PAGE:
And it looks like that is also available (at least on debian-based systems) via man llvm-ar-8
+1 to documenting it there.

Case insensitivity and platform differences do make me sad, but if people think it is the right thing to do on Windows I'll not insist.

Well I'm not happy about this change, but this is probably an unavoidable consequence of the decision that Microsoft made in the early 80s...

:)

llvm/tools/llvm-ar/llvm-ar.cpp
509

I'm not quite sure about this change... a few of the callsites before were Name == normalizePath(Path), not normalizePath(Name) == normalizePath(Path). My past experiences of compatibility testing llvm-ar vs GNU ar has largely been paged out, but I think this may have been one of the differences. It may actually be something we want, but we should test it. e.g. to test the performReadOperation can you see if extracting "foo/file.txt" will end up extracting "bar/file.txt" (in a situation where CompareFullPath is false)?

gbreynoo updated this revision to Diff 224621.Oct 11 2019, 9:50 AM

Update llvm-ar command guide with case insensitivity details, and include a test for archived files with paths for names.

gbreynoo added a comment.EditedOct 11 2019, 9:54 AM

Due to updating the command guide I have not added the case insensitivity details to the llvm-ar help text. Would it be preferred to have these details in both? Also the test name "path-names" feels awkward, if anyone has a better suggestion I would be happy to change it.

gbreynoo marked an inline comment as done.Oct 11 2019, 9:56 AM
gbreynoo added inline comments.
llvm/tools/llvm-ar/llvm-ar.cpp
509

You are correct. I have added a test for this behaviour which now matches that of gnu-ar.

ruiu added inline comments.Oct 15 2019, 3:43 AM
llvm/docs/CommandGuide/llvm-ar.rst
40–41

Expressing Unix filesystems as case-sensitive is perhaps correct, but the more precise way of expressing it is that the filesystem layer doesn't have a notion of character case.

41

Looks like focusing on visible behavior makes this document easier to understand. From the user's point of view, the difference is this: If a new file is given to llvm-ar to add or replace an existing file, the filename of the new file is compared to each member of the archive. On Windows, this comparison is done in a case-insensitive manner (e.g. if you already have foo.o and add/replace FOO.o, it will replace the existing file). On other OSes, this comparison is done just by byte-by-byte comparison.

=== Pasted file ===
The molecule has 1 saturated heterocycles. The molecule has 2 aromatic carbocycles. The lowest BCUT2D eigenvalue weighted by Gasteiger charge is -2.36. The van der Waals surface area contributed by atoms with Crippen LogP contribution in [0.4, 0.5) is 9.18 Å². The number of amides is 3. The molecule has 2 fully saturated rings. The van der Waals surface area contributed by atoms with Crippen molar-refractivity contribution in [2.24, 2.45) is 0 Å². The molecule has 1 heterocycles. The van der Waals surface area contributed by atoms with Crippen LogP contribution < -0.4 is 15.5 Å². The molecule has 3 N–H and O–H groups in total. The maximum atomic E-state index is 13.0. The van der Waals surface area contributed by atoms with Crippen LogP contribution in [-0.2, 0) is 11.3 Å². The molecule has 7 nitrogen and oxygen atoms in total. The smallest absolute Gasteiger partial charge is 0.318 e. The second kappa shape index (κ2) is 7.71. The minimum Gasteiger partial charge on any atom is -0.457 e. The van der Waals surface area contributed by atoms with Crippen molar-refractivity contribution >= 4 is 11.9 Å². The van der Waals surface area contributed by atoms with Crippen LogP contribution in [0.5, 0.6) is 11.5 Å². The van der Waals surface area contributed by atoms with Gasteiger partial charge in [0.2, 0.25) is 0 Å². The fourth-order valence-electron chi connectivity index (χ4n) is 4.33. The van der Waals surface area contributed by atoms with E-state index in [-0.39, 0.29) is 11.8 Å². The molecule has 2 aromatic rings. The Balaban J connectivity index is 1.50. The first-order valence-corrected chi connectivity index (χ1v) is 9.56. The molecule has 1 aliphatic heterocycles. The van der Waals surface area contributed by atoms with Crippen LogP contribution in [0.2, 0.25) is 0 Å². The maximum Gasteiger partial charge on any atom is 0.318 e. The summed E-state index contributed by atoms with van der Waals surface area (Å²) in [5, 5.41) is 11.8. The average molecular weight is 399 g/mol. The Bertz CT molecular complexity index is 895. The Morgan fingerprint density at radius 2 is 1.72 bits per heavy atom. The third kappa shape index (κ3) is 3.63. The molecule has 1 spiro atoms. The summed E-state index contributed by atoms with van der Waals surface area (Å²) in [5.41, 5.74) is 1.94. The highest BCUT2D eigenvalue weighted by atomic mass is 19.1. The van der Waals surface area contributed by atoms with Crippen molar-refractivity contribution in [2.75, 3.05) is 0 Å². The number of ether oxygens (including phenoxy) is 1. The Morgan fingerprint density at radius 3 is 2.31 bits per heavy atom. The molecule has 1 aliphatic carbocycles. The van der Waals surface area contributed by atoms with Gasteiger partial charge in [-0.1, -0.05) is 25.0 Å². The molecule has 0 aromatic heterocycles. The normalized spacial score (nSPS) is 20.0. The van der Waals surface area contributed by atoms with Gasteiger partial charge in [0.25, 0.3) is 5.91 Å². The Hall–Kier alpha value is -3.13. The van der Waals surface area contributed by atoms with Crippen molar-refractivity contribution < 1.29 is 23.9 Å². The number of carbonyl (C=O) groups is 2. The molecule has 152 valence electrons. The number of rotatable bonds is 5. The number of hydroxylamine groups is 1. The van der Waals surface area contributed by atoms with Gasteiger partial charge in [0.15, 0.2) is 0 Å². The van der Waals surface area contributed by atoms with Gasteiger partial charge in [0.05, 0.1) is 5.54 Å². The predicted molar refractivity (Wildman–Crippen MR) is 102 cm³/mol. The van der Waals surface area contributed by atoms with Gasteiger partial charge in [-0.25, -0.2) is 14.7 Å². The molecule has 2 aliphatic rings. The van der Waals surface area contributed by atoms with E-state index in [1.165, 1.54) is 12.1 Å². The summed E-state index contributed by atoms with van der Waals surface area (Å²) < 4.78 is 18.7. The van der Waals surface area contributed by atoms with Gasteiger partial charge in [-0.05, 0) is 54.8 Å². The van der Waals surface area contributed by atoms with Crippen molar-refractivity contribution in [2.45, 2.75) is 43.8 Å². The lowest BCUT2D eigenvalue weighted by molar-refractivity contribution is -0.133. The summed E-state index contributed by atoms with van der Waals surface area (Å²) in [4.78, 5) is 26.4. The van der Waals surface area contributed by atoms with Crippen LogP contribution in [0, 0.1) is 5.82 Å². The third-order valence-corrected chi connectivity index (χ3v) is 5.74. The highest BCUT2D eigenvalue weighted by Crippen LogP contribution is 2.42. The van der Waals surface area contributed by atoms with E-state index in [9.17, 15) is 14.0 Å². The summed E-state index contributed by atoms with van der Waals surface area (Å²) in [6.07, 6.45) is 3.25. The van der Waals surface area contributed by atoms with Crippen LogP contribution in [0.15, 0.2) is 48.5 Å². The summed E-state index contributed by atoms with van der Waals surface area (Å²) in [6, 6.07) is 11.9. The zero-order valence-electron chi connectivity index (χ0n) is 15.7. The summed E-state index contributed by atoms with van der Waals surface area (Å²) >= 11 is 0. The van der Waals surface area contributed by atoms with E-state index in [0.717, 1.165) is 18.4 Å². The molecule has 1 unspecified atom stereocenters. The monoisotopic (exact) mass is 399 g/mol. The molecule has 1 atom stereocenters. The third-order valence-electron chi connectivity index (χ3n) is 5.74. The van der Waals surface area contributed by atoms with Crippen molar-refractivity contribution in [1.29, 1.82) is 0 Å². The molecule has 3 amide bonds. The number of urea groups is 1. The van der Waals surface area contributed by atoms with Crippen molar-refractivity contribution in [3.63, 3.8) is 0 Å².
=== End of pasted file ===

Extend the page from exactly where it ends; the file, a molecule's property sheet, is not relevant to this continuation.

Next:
44

What does it actually mean by non-standard compliant?

gbreynoo updated this revision to Diff 225050.EditedOct 15 2019, 8:47 AM
gbreynoo marked an inline comment as done.

Updated llvm-ar doc to clarify non-windows behaviour and why the windows file system is not Unicode compliant.

gbreynoo marked an inline comment as done.Oct 15 2019, 9:27 AM
gbreynoo added inline comments.
llvm/docs/CommandGuide/llvm-ar.rst
41

Has the newer diff clarified things? I'm hesitant to use a more detailed explanation with examples to clarify the behaviour surrounding character case, to me this subsection already seems to be escaping the scope of a command guide. Although I see the value in having this OS difference documented I don't think it requires much explanation, this behaviour matches Windows and should not cause any surprise to the Windows user.

ruiu accepted this revision.Oct 15 2019, 9:46 PM

LGTM

llvm/docs/CommandGuide/llvm-ar.rst
41

The new document looks much better! Thanks. I'm not sure if we have to mention the Unicode standard's case folding rules at this point -- I'd probably remove the sentences and merge the following paragraph into this paragraph. But it's up to you.

This revision is now accepted and ready to land.Oct 15 2019, 9:46 PM
This revision was automatically updated to reflect the committed changes.